If an employee is in a new job, encourage them to chart a course to success by helping them set goals to learn more about the job and the industry. Beyond reading the employee handbook, if it’s one of their personal aims to go further in the industry, have them set other reading goals that include excellent books about it, and have them share their insights with other team members.
3. Build networking skills
Have a great employee who struggles to build professional relationships outside of their department? Help them set goals to build mutually beneficial relationships with other team members, or have them attend networking events or professional conferences where creating a professional network is one of the goals.
4. Set work-life balance goals
Happy, healthy, relaxed employees are more productive, creative, and positive team members. If you’ve got some hardworking team members who struggle to set healthy work-life balance boundaries, encourage them to set a goal to take personal days they may not be taking. Encourage them to go outside for lunch every day or take a short walk when they’re feeling stressed.
If you’ve got some hardworking team members who struggle to set healthy work-life balance boundaries, encourage them to set a goal to take personal days they may not be taking.
5. Boost leadership skills
Every employee can and should develop leadership skills. Making a SMART goal here could start with sending them to leadership courses and then giving them projects where they can practice those skills.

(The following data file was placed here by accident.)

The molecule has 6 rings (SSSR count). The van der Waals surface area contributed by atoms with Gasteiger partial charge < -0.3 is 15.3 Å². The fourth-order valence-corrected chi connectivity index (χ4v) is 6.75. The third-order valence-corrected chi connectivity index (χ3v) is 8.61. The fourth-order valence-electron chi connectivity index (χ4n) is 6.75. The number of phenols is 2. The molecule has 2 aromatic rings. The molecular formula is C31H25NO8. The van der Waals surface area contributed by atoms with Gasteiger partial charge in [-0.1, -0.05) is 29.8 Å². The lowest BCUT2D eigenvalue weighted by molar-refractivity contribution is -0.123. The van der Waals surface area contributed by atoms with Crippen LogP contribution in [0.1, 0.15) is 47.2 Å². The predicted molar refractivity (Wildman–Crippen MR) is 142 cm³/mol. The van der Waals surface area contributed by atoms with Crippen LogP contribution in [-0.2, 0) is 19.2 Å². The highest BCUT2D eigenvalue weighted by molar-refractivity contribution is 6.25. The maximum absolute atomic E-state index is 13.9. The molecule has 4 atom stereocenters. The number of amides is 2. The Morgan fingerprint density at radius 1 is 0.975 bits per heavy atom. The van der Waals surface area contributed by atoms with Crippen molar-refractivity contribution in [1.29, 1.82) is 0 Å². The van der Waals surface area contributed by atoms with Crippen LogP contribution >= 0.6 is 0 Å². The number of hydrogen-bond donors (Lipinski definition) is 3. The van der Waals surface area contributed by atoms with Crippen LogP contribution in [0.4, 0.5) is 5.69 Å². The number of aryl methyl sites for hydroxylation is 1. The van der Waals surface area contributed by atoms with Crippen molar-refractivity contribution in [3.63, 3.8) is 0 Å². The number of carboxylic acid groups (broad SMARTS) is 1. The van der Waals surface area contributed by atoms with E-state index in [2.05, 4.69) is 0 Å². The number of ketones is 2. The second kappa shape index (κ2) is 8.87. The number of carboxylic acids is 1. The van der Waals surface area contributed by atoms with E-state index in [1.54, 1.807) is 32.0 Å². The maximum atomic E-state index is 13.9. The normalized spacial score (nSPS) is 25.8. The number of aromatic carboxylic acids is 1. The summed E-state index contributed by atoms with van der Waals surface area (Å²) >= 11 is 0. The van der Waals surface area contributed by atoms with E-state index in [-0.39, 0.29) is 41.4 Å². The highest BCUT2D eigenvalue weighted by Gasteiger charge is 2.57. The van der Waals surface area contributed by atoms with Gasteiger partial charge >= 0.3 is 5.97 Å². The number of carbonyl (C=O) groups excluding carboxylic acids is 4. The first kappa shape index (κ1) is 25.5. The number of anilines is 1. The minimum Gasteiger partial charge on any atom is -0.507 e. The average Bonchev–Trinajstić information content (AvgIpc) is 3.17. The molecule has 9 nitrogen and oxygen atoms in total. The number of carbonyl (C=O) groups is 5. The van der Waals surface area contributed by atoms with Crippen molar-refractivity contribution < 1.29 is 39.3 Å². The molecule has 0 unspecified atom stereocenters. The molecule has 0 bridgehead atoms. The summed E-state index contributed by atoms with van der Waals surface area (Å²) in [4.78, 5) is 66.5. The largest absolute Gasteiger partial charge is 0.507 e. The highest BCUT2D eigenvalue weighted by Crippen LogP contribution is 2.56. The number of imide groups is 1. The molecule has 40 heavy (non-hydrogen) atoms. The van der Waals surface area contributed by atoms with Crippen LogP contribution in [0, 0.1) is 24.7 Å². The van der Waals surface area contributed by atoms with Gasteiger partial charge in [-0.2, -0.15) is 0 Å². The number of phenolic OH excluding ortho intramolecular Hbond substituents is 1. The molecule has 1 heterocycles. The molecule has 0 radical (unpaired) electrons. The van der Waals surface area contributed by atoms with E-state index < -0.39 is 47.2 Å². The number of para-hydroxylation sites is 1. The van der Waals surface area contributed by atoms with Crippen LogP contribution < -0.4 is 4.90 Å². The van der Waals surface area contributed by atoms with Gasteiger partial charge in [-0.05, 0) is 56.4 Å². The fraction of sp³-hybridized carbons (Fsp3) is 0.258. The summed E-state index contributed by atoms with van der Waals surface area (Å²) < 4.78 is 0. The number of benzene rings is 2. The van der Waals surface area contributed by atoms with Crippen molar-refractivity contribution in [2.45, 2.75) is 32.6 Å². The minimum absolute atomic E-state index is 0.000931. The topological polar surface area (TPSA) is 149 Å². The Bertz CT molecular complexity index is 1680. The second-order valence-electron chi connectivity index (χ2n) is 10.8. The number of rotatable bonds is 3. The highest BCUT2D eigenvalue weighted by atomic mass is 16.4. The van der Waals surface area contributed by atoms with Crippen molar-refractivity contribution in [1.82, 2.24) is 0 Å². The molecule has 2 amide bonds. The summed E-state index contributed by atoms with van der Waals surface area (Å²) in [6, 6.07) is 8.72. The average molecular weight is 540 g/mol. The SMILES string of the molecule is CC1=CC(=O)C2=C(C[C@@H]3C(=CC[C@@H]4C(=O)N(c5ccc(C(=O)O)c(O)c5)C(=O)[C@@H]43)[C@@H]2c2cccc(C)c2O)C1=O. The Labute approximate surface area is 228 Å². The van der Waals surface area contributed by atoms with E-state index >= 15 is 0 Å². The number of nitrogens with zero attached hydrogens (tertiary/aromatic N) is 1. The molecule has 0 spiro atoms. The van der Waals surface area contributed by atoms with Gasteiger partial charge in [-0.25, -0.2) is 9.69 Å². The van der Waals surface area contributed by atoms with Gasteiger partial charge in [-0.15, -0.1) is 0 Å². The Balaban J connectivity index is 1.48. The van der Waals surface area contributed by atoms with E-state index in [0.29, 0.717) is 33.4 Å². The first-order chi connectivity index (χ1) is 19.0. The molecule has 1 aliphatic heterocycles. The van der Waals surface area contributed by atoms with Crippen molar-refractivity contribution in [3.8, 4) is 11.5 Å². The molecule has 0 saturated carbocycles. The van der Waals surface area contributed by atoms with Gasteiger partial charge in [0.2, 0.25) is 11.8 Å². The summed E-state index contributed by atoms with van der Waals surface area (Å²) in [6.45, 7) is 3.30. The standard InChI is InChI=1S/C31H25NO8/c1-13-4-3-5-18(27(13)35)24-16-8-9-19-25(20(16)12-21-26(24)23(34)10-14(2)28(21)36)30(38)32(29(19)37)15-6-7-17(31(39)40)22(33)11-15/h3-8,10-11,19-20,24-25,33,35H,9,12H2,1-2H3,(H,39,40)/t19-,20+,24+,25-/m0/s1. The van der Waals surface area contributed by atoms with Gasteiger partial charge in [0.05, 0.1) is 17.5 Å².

6. Enhance creative thinking Skills
This one seems hard to achieve because it can be hard to be “specific” and “measured.” In this case, focus more on the process than the end result. Focus on team-building exercises that bolster brainstorming skills in a fun, relaxed environment and watch new ideas bubble up.
7. Improve time management skills
Some of the most brilliant and creative employees struggle with time management, but they can still develop these skills. Some specific, measurable goals that can help them improve here include timing themselves on how long different tasks take to complete and helping them visualize their schedule in new ways that help them manage time better.
8. Tap into emotional intelligence
Again, this can be a hard one to measure at first, but the people skills needed to succeed in any career often depend on emotional intelligence. In addition to workshops and seminars that can be measured, a good goal here would be to have employees keep an emotions journal that helps them understand themselves and their coworkers better.
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9. Build your own personal brand
Employees who have a sense of pride in their work tend to be more productive, especially those in creative fields. Help them set a goal to build their own personal brand that dovetails their personal and professional lives. One way to do this is to have them build their own personal website.
10. Improve presentation skills
Being able to give a sharp, interactive presentation that excites the department or prospective clients is a very desirable skill. In addition to classes, which are measurable and specific, help employees set goals to give presentations in small groups and then provide feedback for improvement they can use in the future.
Help employees along their professional path
Many companies have shifted their focus on standard Human Relations functions to expand into People Operations. Some HR can be automated and centralized, leaving People Ops representatives work on employee success and empowering workers.
This effort can include helping employees set personal development goals. It shows them that you appreciate them and their hopes for the future, which incentivizes them to be more productive and engaged. Zenefits can help business leaders and HR professionals set great career goals.